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  • 30 Days to Better Guitar Playing

  • 30 Days to Better Guitar Playing




  • muddy and geneva waters

    Learning the Blues: 10 Essential Tips to Get You Started

    by Simon James




    If you are a guitarist and you want to make a start at learning the Blues there are certain things that you can do to help prepare for your journey into Blues music.

    By laying out a framework of study you can craft a syllabus that allows for focused study that maximises your practice time, works on topics that you have a desire to learn and ensures that your progress as a blues guitarist is more efficient.

    Here are a few pointers that are useful to help you find new things to practice and to keep your studies targeted. Some of them are specific to guitar whilst others are general concepts that are essential elements in any productive study of the Blues.

    1. Blue is a Unique Genre of Music

    The Blues was the forerunner of Jazz and Rock n Roll and can be traced back to the Deep South of the USA. Delta Blues, namely that which originated from the Mississippi Delta, is the earliest form of Blues and although other genres have spawned from it it is important to understand that there are ways of playing that are true and unique to the Blues.

    2. 12 Bar Blues Progression

    The Standard Blues form is a I,IV,V progression played over 12 bars. These chords are derived from the Diatonic Chord sequence of the Major scale and it is this form that provides the foundation for the majority of Blues material.

    3. Blues Scales

    An enormous number of Blues solos are derived from a Minor Pentatonic Scale so this is the first base for any musician making inroads into Blues soloing and improvisation. This is by no means the only scale used in the Blues and there can be other notes added to this scale, but it appears in abundance in the Blues and so is a must know exercise.

    4. Time Signatures

    Much of popular music consists of tunes that are in 4/4 time. The Blues, on the other hand, often incorporates other time signatures. 4/4, 12/8 and 6/8 time are among the most common and all have a variety of effects on the tempo and feel of the Blues.

    5. Hear the Blues

    Once you are accustomed to the I, IV, V progression you will start to recognise it when you are listening to music. It is important to be able to notice a Blues progression and is a fun way of measuring how far you have come for to develop your ear it is necessary to listen to a lot of music.

    6. Learn Blues Licks and Riffs

    Blues Riffs and licks are your artillery as a Blues musician and nearly all of the licks and riffs that you hear can be traced back to Blues music. Chuck Berry was famous for replaying old Blues riffs and working them into rock n roll repertoire and Eric Clapton was known for rewriting Delta Blues riffs in the British Power Blues of the 1960s. Listening out for and trying to pick up on the phrasing and nuances of early Blues phrasing will go a long way to help you make your own riffs and licks.

    7. Learn Slide Guitar

    No Blues repertoire is complete without a slide guitar number or two. Early slide players such as Elmore James all incorporated the bottleneck technique for slide guitar playing and since then it has becoming a staple form in the Blues tradition with guitarists such as Duane Allman, Jimmy Page and Eric Clapton all including slide guitar tunes in their setlists.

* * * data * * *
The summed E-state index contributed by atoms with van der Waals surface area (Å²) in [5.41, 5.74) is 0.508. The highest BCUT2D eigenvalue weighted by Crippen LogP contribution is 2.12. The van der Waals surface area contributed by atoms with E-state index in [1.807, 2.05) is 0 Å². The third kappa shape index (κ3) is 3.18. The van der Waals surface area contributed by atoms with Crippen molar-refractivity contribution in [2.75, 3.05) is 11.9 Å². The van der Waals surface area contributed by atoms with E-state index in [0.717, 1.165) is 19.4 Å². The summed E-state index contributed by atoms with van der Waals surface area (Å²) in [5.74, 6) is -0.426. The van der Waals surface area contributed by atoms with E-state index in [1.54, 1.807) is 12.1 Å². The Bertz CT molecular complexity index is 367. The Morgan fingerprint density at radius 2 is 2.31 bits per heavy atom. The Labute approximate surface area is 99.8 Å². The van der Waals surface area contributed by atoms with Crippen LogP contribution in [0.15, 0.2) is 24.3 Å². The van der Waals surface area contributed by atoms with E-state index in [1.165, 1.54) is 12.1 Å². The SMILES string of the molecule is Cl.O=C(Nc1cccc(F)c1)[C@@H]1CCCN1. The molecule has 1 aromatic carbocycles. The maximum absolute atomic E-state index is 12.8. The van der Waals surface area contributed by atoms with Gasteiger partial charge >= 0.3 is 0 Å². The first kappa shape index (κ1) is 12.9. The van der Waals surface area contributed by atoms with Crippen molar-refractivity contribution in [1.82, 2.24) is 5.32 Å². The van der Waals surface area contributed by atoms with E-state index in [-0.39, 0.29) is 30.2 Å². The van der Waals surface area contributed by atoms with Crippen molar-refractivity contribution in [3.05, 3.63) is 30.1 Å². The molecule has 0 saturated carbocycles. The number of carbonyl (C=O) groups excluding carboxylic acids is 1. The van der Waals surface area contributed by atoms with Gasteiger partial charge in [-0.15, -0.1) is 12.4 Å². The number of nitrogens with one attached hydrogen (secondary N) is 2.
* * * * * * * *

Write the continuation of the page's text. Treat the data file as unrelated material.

8. Take Ideas from Your Favourite Guitarists

    All musicians and artists in general steal ideas. Part of the Blues tradition is to rework licks and phrases to make improvisations of your own. One of the best and most fun ways to learn to play guitar is to try and take as many ideas as you can from your favourite guitarists. Learn to copy their playing by ear and you will be able to pick up on the subtle nuances of their playing.

    9. Immerse Yourself In Blues Music

    To really get good something it is essential that you try and absorb as much of it as possible. By listening to the earliest Blues recordings through to those of today you will have a taste of the whole spectrum of the Blues tradition. Understanding the history and the concepts behind the Blues tradition can only be done by listening to the stalwarts of Blues from Big Bill Broonzy and Robert Johnson through to Muddy Waters and Howlin Wolf and on to the more modern stars like Stevie Ray Vaughan and Johnny Winter.

    10. Feel the Blues

    Blues is about expression and once you understand this the rest of your time must be spent using the guitar to display how you feel. From the early African- American folk songs lamenting the way of life of the slave in the Deep South to the Modern tales of heartbreak and poverty Blues has a long standing tradition of digging deep and pouring out emotion. A complete Blues player can only be called such when he is able to draw upon his feelings and convey a sense of emotion in the listener.

     



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      In the 30 Days to Better Blues Guitar eBook you will find a month long practice routine with a lesson a day on a topic covering some of the basics and most fundamental principles of Blues Guitar playing. Each short lesson will improve your knowledge of soloing, licks, scales, arpeggios, chords, harmony, vibrato, accents, phrasing, ear training and sight reading.

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    5. Using Minor and Major 3rds in Blues Soloing